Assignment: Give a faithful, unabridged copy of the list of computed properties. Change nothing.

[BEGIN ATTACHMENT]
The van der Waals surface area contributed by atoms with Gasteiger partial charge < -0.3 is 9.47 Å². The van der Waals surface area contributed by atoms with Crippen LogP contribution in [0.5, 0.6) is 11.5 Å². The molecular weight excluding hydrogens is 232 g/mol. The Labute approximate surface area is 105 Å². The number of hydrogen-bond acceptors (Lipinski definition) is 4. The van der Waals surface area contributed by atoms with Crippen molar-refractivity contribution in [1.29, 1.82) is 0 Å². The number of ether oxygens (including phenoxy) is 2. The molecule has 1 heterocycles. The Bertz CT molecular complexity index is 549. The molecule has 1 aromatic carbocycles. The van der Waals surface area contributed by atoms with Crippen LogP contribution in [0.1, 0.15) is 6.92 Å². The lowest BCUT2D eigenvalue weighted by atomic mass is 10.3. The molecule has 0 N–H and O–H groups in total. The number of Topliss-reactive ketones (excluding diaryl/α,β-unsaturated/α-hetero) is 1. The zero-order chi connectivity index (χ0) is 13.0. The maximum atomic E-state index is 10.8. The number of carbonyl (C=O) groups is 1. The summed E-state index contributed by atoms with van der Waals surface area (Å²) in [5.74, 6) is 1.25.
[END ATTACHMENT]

The van der Waals surface area contributed by atoms with Gasteiger partial charge < -0.3 is 9.47 Å². The van der Waals surface area contributed by atoms with Crippen LogP contribution in [0.5, 0.6) is 11.5 Å². The molecular weight excluding hydrogens is 232 g/mol. The Labute approximate surface area is 105 Å². The number of hydrogen-bond acceptors (Lipinski definition) is 4. The van der Waals surface area contributed by atoms with Crippen molar-refractivity contribution in [1.29, 1.82) is 0 Å². The number of ether oxygens (including phenoxy) is 2. The molecule has 1 heterocycles. The Bertz CT molecular complexity index is 549. The molecule has 1 aromatic carbocycles. The van der Waals surface area contributed by atoms with Crippen LogP contribution in [0.1, 0.15) is 6.92 Å². The lowest BCUT2D eigenvalue weighted by atomic mass is 10.3. The molecule has 0 N–H and O–H groups in total. The number of Topliss-reactive ketones (excluding diaryl/α,β-unsaturated/α-hetero) is 1. The zero-order chi connectivity index (χ0) is 13.0. The maximum atomic E-state index is 10.8. The number of carbonyl (C=O) groups is 1. The summed E-state index contributed by atoms with van der Waals surface area (Å²) in [5.74, 6) is 1.25.